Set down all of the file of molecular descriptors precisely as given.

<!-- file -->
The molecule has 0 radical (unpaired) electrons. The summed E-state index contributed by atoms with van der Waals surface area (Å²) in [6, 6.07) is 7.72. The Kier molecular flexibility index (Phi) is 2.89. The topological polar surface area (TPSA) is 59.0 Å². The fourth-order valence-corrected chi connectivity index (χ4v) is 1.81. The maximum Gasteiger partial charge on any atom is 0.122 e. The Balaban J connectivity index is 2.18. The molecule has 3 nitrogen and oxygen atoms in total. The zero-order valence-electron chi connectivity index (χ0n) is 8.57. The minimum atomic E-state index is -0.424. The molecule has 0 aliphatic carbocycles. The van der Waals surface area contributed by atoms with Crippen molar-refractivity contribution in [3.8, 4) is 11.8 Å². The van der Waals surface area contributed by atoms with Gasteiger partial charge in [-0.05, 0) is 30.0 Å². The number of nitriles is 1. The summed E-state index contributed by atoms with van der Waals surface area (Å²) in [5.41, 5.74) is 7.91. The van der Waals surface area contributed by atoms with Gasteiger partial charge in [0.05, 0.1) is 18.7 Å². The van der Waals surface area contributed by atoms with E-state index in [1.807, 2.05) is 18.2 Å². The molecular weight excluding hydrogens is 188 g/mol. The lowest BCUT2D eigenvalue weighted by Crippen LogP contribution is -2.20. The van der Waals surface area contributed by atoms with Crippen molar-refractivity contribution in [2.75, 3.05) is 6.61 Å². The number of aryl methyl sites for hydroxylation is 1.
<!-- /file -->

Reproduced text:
The molecule has 0 radical (unpaired) electrons. The summed E-state index contributed by atoms with van der Waals surface area (Å²) in [6, 6.07) is 7.72. The Kier molecular flexibility index (Phi) is 2.89. The topological polar surface area (TPSA) is 59.0 Å². The fourth-order valence-corrected chi connectivity index (χ4v) is 1.81. The maximum Gasteiger partial charge on any atom is 0.122 e. The Balaban J connectivity index is 2.18. The molecule has 3 nitrogen and oxygen atoms in total. The zero-order valence-electron chi connectivity index (χ0n) is 8.57. The minimum atomic E-state index is -0.424. The molecule has 0 aliphatic carbocycles. The van der Waals surface area contributed by atoms with Crippen molar-refractivity contribution in [3.8, 4) is 11.8 Å². The van der Waals surface area contributed by atoms with Gasteiger partial charge in [-0.05, 0) is 30.0 Å². The number of nitriles is 1. The summed E-state index contributed by atoms with van der Waals surface area (Å²) in [5.41, 5.74) is 7.91. The van der Waals surface area contributed by atoms with Gasteiger partial charge in [0.05, 0.1) is 18.7 Å². The van der Waals surface area contributed by atoms with E-state index in [1.807, 2.05) is 18.2 Å². The molecular weight excluding hydrogens is 188 g/mol. The lowest BCUT2D eigenvalue weighted by Crippen LogP contribution is -2.20. The van der Waals surface area contributed by atoms with Crippen molar-refractivity contribution in [2.75, 3.05) is 6.61 Å². The number of aryl methyl sites for hydroxylation is 1.